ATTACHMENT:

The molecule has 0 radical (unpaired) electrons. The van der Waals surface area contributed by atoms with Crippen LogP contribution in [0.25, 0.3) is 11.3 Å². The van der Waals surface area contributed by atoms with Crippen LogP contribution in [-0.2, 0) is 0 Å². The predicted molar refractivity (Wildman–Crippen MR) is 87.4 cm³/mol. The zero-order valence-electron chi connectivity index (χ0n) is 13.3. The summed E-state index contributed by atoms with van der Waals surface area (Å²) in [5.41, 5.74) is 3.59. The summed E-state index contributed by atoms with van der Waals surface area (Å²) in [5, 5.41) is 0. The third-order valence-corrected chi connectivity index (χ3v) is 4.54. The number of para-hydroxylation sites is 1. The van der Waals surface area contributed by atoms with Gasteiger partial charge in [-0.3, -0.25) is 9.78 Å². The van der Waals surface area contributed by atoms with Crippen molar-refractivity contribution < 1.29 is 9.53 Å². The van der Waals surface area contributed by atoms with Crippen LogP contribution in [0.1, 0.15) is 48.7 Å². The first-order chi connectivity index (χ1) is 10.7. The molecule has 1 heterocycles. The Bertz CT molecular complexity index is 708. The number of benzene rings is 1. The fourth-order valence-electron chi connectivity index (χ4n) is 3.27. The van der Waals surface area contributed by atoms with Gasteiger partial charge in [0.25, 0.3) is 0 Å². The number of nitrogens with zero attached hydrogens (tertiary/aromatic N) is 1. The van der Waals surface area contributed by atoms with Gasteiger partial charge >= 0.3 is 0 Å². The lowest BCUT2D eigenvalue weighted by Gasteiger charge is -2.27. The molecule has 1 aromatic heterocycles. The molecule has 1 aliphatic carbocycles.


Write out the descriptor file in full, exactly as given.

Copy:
The molecule has 0 radical (unpaired) electrons. The van der Waals surface area contributed by atoms with Crippen LogP contribution in [0.25, 0.3) is 11.3 Å². The van der Waals surface area contributed by atoms with Crippen LogP contribution in [-0.2, 0) is 0 Å². The predicted molar refractivity (Wildman–Crippen MR) is 87.4 cm³/mol. The zero-order valence-electron chi connectivity index (χ0n) is 13.3. The summed E-state index contributed by atoms with van der Waals surface area (Å²) in [5.41, 5.74) is 3.59. The summed E-state index contributed by atoms with van der Waals surface area (Å²) in [5, 5.41) is 0. The third-order valence-corrected chi connectivity index (χ3v) is 4.54. The number of para-hydroxylation sites is 1. The van der Waals surface area contributed by atoms with Gasteiger partial charge in [-0.3, -0.25) is 9.78 Å². The van der Waals surface area contributed by atoms with Crippen molar-refractivity contribution < 1.29 is 9.53 Å². The van der Waals surface area contributed by atoms with Crippen LogP contribution in [0.1, 0.15) is 48.7 Å². The first-order chi connectivity index (χ1) is 10.7. The molecule has 1 heterocycles. The Bertz CT molecular complexity index is 708. The number of benzene rings is 1. The fourth-order valence-electron chi connectivity index (χ4n) is 3.27. The van der Waals surface area contributed by atoms with Gasteiger partial charge in [0.25, 0.3) is 0 Å². The number of nitrogens with zero attached hydrogens (tertiary/aromatic N) is 1. The van der Waals surface area contributed by atoms with Gasteiger partial charge >= 0.3 is 0 Å². The lowest BCUT2D eigenvalue weighted by Gasteiger charge is -2.27. The molecule has 1 aromatic heterocycles. The molecule has 1 aliphatic carbocycles.